Spurred by the Wall Street Journal article about Justice John Paul Steven’s anti-Stratfordianism, professional skeptic and publisher of Skeptic magazine, Michael Shermer, inveighs against the evils of authorship heresy in the August 2009 Scientific American. I’ve never understood Shermer’s staunch stance against authorship agnosticism. I would have thought that a skeptic might wonder how a man who couldn’t write managed to pen all those plays, or how the man from Stratford knew so much about science, math, astronomy, languages, law, mythology, and myriad books and authors. I thought a skeptic might be skeptical. But no, Shermer’s only concern is his hatred of conspiracy theorists. But what if there were no conspiracy? What if history just got it wrong when someone decided the playwright was this guy from Stratford? Would Shermer become an Oxfordian?
I doubt it. I don’t have much confidence in the intellectual acuity of the guy who said in his Scientific American essay:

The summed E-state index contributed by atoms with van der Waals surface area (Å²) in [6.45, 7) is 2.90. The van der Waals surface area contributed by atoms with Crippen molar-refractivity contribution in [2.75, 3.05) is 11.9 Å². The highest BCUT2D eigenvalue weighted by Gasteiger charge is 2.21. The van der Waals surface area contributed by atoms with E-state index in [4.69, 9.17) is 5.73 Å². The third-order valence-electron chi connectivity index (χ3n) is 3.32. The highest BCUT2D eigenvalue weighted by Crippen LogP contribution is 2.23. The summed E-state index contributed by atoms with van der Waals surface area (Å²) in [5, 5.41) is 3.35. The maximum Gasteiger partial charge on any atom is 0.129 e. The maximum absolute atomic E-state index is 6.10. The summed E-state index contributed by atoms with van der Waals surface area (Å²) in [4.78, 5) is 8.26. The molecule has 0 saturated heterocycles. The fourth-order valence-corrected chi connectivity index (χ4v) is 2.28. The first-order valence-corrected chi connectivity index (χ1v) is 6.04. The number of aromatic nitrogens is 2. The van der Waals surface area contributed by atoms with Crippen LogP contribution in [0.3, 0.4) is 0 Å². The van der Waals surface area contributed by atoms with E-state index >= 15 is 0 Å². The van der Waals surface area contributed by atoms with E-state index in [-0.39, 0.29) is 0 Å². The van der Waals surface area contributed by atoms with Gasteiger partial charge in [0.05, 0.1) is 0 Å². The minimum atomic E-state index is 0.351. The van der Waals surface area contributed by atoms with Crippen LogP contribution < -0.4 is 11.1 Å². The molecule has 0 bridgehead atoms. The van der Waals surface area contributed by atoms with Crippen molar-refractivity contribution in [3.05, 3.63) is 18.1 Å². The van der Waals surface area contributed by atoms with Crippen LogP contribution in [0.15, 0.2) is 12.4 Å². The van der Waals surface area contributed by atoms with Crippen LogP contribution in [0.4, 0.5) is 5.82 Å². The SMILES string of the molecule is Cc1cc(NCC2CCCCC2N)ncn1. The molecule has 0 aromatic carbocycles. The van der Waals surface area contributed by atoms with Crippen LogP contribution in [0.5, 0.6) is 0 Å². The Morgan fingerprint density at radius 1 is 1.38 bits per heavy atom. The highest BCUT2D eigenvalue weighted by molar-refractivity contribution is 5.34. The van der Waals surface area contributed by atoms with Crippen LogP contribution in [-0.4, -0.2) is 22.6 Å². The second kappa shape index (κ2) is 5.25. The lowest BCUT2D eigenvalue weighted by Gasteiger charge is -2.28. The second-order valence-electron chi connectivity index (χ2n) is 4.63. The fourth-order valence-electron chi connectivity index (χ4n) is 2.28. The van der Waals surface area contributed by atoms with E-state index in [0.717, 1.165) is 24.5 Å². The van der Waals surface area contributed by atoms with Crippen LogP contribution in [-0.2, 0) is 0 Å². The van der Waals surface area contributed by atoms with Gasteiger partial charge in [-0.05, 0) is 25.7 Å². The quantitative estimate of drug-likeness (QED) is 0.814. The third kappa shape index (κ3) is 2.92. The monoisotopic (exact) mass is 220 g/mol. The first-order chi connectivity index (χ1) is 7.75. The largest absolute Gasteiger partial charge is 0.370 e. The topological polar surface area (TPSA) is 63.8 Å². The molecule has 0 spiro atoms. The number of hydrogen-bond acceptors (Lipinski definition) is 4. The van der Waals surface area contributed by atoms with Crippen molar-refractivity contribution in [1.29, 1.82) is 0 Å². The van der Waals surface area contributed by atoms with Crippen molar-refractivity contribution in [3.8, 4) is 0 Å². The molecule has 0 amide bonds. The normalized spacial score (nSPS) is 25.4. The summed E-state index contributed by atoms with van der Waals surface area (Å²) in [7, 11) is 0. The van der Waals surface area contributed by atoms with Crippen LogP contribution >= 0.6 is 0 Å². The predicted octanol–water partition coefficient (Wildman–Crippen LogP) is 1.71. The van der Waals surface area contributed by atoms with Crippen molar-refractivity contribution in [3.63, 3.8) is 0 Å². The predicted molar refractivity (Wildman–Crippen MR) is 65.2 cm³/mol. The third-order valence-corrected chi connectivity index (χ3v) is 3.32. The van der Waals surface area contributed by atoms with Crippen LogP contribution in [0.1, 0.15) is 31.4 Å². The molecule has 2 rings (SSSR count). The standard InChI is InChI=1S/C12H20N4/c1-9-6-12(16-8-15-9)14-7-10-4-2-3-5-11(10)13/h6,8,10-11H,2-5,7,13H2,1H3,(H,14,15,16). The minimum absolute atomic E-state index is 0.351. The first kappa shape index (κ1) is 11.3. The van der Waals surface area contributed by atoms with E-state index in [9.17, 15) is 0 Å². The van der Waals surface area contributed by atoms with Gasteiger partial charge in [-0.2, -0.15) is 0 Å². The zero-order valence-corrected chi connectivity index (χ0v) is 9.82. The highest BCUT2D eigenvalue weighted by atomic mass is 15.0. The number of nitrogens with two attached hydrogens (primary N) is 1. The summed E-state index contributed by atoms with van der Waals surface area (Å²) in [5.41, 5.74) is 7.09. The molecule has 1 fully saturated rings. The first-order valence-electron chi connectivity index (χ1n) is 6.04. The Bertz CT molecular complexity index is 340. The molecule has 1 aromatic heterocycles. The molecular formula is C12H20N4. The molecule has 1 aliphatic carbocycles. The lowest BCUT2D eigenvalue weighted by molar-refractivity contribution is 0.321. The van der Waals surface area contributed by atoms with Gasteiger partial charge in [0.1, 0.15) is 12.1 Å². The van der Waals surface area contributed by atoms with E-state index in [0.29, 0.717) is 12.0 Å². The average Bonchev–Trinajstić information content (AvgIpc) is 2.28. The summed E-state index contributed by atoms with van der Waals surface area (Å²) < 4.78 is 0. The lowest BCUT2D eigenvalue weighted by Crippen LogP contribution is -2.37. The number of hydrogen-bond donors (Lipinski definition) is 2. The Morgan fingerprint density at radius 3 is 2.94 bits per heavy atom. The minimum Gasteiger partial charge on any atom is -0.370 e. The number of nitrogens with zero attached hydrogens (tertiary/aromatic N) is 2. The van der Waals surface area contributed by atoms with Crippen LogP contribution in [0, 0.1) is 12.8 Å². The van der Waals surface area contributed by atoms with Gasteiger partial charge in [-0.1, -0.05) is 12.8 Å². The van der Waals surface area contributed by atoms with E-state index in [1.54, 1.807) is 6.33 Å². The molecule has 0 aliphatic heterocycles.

Some anti-Stratfordians question Shakespeare’s existence, but the number of references to him from his own time could only be accounted for by a playwright of that name (unless de Vere used Shakespeare as a nom de plume, for which there is zero evidence).
And although Shakespeare’s skeptics note that there are no manuscripts, receipts, diaries or letters from him, they neglect to mention that we have none of these for Marlowe, either.
Maybe we don’t have a manuscript from Kit Marlowe, but we do have letters by people who knew him that refer him as a writer. And the skeptic neglects to mention all the Elizabethan authors for whom we do have manuscripts: Ben Jonson, Thomas Nash, Gabriel Harvey, George Peele, Anthony Mundy, Thomas Middleton, and others.